As far as I am aware, there is no other book like this out there. No one else has so thoroughly described the psychological treatment of psychotic patients when concepts of self psychology are utilized to apprehend the therapist’s work and its efficacy. Of particular merit is the authors’ extensive description of clinical process, which vividly depicts how they struggled with the challenges they encountered in their work with these patients and how remarkably effective they were. The authors’ extensive clinical illustrations—often including verbatim dialogue—merit close attention.
Howard Bacal, Psychoanalytic Quarterly, October 2016 may be that Steinman has a special ability for this that is not only remarkable, I suspect, but also relatively uncommon—and possibly essential—in order to treat these patients effectively.
Furthermore, Steinman is not only especially talented, trained, and tolerant when it comes to interacting with psychotic people and helping them reclaim their wholeness; he was also a virtual self psychologist even before he encountered and assimilated Kohut’s selfobject theory.
Howard Bacal, Psychoanalytic Quarterly, October 2016

At the end of a very moving tale of the treatment of a psychotic woman, the patient tells the therapist, You've given me my life. The therapist, one of the authors of this book, replies, Thanks. It's been a gift to both of us. So, too, one must thank the authors of Self Psychology and Psychosis for the gift given to readers of this volume that employs the theory of self psychology to guide and to better understand the psychotherapy of psychoses.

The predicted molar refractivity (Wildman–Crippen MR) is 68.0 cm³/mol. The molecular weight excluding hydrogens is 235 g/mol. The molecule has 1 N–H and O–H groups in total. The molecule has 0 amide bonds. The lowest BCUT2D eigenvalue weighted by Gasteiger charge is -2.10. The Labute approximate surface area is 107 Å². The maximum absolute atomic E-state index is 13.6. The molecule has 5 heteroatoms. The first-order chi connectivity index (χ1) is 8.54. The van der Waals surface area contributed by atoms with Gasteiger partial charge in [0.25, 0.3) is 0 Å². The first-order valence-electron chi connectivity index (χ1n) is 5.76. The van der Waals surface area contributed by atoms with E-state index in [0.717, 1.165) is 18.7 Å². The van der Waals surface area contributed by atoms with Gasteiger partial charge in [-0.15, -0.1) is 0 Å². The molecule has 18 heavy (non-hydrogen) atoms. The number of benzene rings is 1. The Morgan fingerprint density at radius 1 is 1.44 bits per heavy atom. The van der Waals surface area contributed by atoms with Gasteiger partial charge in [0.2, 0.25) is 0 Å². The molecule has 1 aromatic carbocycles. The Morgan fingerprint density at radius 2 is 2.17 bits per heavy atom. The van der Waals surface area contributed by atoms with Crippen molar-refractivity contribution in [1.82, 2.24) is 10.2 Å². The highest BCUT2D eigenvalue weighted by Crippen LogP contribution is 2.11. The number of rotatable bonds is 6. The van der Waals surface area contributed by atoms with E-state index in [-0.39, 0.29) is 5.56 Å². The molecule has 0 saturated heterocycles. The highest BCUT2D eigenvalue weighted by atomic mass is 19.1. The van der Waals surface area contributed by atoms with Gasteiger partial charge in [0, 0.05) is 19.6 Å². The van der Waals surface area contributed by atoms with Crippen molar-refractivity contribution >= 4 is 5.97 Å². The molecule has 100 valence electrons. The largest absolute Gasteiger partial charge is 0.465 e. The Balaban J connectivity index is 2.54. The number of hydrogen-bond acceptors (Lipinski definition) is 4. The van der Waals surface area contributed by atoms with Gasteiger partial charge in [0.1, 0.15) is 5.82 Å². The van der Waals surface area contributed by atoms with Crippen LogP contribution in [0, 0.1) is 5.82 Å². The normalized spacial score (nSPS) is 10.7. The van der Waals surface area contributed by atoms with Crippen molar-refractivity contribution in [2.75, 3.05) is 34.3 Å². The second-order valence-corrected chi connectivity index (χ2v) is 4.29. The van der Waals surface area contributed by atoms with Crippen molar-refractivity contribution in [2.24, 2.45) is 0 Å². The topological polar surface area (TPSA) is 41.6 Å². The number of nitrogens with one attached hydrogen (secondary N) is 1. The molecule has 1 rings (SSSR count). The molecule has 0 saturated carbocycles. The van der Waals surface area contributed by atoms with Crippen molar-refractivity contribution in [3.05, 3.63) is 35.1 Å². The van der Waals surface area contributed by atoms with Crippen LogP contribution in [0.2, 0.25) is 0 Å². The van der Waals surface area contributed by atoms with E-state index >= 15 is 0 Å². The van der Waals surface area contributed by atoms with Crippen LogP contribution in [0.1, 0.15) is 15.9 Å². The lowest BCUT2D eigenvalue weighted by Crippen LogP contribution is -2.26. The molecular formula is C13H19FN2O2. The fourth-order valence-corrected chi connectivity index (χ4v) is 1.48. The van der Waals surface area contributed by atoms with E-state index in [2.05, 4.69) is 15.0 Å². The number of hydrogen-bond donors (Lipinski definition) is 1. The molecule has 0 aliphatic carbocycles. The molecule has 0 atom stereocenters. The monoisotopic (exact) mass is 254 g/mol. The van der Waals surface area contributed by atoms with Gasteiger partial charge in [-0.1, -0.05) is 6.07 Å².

Arnold Goldberg, MD, Professor of Psychiatry, Rush Medical College; training and supervising analyst, the Chicago Institute for Psychoanalysis; author of The Brain, the Mind, and the Self: A Psychoanalytic Roadmap

This book should be firmly recommended to all teams of mental health professionals who come into contact with the more severely mentally ill, especially those who experience psychosis. Through a number of examples, the text demonstrates clearly how substantive numbers of those who are currently readily regarded as suffering from chronic disorders, especially schizophrenia, can in fact be helped to substantially recover and live satisfying lives through modern forms of skilled psychodynamic psychotherapy. The book focuses on the damage to the self and how this can be repaired in psychosis, especially using concepts from self psychology.
Dr Brian Martindale, Chair of the International Society for Psychological and Social Approaches to Psychosis

In an era of somatic and medication treatments, David Garfield and Ira Steinman have reminded us of the importance of listening to our patients with empathy and understanding, even those patients who are psychotic and disorganized. They remind us to see our patients as whole persons. Inside this volume, you will read how these experienced authors and clinicians empathize, query, interpret, and confront the whole patient. These skilled therapists demonstrate with captivating stories how, by making patients feel understood, patients can make huge advances in their recovery and healing. I highly recommend Self Psychology and Psychosis.
Renée Binder, MD, Professor and Director, Psychiatry and Law Program, Associate Dean of Academic Affairs, School of Medicine, University of California San Francisco, President-Elect, American Psychiatric Association

David Garfield and Ira Steinman use a series of evocative and compelling case examples to illustrate how the principles of self psychology can be effectively applied in intensive psychotherapy with psychotic patients. Their fascinating and instructive presentation is an invaluable guide to productive clinical work with disturbed patients who too often are mistakenly judged to be beyond the reach of talking therapies.
Owen Renik, MD, former Editor, Psychoanalytic Quarterly; training and supervising analyst, San Francisco Psychoanalytic Center

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